Beyond the venue change for the event lies other issues that have been at the forefront as of late. On Sunday, the title will be decided between a school with a woman at the helm in Nikki Izzo-Brown’s West Virginia and another with an African American male counterpart in Keidane McAlpine’s Southern California. You don’t have to look at the history books to know that’s a rarity. In fact, it’s a first.

In the final press conference before Sunday’s championship, both sides fielded questions concerning issues of diversity.

[COLLEGE CUP SEMIS: Abam fires West Virginia over UNC | USC pips Georgetown, returns to final]

“Right at the beginning of my career, so to speak, to see him on that stage was important,” McAlpine said of Portland’s former coach Clive Charles, the only African-American coach to win the women’s College Cup. “Hopefully, it will be equally important going forward. For the players, I know as a player myself I was often the only one (African American) on my team. So to have this kind of diversity in a game of this magnitude will do nothing but continue to grow the game because we need it in this country as well as others.”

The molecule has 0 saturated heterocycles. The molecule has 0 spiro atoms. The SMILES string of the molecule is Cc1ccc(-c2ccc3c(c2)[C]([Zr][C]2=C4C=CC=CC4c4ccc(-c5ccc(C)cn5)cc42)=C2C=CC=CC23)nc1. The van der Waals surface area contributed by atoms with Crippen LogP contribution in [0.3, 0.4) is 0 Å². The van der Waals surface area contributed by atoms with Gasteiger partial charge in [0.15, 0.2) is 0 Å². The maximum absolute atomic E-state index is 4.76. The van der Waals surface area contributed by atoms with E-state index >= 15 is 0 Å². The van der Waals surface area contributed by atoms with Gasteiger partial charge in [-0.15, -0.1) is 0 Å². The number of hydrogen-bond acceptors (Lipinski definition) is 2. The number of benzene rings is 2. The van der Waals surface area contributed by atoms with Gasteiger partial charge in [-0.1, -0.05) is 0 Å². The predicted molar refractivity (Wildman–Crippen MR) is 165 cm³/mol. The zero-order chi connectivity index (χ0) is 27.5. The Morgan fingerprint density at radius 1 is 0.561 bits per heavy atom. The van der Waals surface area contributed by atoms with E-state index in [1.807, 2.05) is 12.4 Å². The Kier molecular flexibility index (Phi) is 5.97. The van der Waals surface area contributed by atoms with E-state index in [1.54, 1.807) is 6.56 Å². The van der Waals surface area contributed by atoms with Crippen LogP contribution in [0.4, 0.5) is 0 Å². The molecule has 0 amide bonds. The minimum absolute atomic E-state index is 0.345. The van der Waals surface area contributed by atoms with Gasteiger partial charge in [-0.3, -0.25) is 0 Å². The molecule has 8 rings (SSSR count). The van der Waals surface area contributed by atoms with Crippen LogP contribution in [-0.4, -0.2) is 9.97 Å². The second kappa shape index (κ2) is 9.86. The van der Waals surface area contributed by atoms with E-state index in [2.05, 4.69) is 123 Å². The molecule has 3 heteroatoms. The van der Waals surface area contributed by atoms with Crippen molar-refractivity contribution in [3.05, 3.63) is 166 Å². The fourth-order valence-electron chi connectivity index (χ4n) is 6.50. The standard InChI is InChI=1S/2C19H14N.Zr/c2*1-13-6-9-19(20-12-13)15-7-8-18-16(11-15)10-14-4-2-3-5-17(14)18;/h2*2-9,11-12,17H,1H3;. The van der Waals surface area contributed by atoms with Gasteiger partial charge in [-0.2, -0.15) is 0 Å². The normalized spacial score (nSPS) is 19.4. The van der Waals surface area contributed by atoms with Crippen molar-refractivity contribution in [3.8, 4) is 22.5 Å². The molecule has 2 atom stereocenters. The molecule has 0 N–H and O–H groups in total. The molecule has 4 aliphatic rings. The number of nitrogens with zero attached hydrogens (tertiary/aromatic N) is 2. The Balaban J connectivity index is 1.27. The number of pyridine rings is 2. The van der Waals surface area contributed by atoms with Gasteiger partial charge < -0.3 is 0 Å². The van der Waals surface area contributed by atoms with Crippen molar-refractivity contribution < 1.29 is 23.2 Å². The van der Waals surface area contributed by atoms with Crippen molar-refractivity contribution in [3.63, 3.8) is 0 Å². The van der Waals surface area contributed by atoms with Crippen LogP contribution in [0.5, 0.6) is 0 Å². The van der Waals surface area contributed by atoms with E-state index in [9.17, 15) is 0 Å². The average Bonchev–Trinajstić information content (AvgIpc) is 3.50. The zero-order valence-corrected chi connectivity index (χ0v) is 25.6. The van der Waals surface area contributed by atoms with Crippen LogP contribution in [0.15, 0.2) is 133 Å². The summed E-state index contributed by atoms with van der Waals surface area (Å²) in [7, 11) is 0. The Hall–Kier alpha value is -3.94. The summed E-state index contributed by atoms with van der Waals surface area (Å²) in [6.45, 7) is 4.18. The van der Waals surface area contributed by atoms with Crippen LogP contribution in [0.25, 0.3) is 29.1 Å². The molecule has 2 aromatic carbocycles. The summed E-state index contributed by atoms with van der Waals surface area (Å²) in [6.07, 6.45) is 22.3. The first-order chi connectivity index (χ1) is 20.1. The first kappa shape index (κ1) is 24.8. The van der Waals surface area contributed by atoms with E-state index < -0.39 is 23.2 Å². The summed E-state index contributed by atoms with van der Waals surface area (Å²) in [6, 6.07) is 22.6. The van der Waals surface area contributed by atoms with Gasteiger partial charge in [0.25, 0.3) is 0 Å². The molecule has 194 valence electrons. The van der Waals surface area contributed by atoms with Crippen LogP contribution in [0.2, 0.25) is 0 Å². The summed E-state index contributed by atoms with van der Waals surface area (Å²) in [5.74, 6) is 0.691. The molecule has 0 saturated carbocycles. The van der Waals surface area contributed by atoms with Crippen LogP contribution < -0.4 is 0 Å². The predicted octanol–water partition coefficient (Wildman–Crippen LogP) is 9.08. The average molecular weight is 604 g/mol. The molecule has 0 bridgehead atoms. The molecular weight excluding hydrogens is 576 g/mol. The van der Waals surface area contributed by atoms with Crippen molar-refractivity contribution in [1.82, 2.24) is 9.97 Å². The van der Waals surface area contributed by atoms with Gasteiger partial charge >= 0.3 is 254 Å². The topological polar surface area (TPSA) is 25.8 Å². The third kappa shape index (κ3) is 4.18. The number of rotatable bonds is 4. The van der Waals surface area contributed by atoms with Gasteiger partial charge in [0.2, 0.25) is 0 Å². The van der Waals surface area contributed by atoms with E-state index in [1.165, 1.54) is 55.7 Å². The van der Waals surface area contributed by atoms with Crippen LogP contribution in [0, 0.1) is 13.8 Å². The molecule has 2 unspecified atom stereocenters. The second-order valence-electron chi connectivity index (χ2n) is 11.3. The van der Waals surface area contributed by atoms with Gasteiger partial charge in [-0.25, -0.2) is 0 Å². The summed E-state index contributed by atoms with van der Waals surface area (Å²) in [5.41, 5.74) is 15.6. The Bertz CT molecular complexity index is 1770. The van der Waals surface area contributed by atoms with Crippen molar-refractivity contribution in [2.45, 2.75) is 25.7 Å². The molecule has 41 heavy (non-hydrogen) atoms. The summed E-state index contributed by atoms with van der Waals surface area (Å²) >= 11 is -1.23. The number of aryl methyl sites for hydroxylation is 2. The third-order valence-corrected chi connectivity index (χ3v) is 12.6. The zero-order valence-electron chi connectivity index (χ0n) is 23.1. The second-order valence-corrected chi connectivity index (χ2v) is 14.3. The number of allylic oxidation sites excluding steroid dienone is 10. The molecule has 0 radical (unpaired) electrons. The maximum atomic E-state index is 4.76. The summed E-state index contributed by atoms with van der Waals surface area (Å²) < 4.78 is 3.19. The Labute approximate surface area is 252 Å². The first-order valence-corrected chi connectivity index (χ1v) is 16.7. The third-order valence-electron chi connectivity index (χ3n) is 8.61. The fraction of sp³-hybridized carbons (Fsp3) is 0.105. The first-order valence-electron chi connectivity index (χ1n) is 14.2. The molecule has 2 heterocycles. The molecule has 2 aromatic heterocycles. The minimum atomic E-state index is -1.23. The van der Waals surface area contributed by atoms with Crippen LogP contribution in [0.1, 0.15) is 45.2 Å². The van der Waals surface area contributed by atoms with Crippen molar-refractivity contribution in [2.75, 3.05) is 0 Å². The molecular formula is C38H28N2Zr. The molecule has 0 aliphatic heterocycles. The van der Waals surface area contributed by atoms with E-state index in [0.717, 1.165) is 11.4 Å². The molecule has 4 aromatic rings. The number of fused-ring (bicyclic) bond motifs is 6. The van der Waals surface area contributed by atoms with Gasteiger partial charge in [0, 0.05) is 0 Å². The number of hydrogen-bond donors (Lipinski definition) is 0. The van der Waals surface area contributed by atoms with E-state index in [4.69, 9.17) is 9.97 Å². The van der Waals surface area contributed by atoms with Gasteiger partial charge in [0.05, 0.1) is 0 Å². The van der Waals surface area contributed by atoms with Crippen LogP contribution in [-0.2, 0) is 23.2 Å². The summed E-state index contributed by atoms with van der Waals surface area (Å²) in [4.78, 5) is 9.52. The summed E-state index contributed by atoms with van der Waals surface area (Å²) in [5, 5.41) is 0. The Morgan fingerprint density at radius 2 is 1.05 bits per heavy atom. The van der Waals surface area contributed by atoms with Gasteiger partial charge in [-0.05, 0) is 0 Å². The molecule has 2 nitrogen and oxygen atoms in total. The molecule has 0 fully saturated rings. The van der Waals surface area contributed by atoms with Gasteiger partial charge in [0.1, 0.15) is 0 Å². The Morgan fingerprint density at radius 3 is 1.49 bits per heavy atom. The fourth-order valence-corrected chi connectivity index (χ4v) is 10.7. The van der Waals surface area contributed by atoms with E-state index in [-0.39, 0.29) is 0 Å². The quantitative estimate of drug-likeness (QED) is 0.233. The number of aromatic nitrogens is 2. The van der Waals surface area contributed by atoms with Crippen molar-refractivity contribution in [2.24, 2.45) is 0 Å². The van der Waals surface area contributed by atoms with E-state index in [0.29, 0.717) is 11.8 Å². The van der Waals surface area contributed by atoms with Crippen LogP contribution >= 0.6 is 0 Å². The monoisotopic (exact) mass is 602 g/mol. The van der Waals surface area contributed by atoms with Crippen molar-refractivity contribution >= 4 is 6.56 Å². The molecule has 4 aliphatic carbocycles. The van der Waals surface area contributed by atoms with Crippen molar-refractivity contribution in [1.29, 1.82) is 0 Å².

Before Amanda Cromwell’s UCLA squad brought home the title in 2013, only one woman had won a national title as a head coach, Florida’s Becky Burleigh in 1998.  In each of the last five years, a female head coach had made it to the title game and woman has been the helm of two of the last three national title winners. Izzo-Brown has the chance to join a short but growing list women’s coaches who have won the ultimate prize in the college game.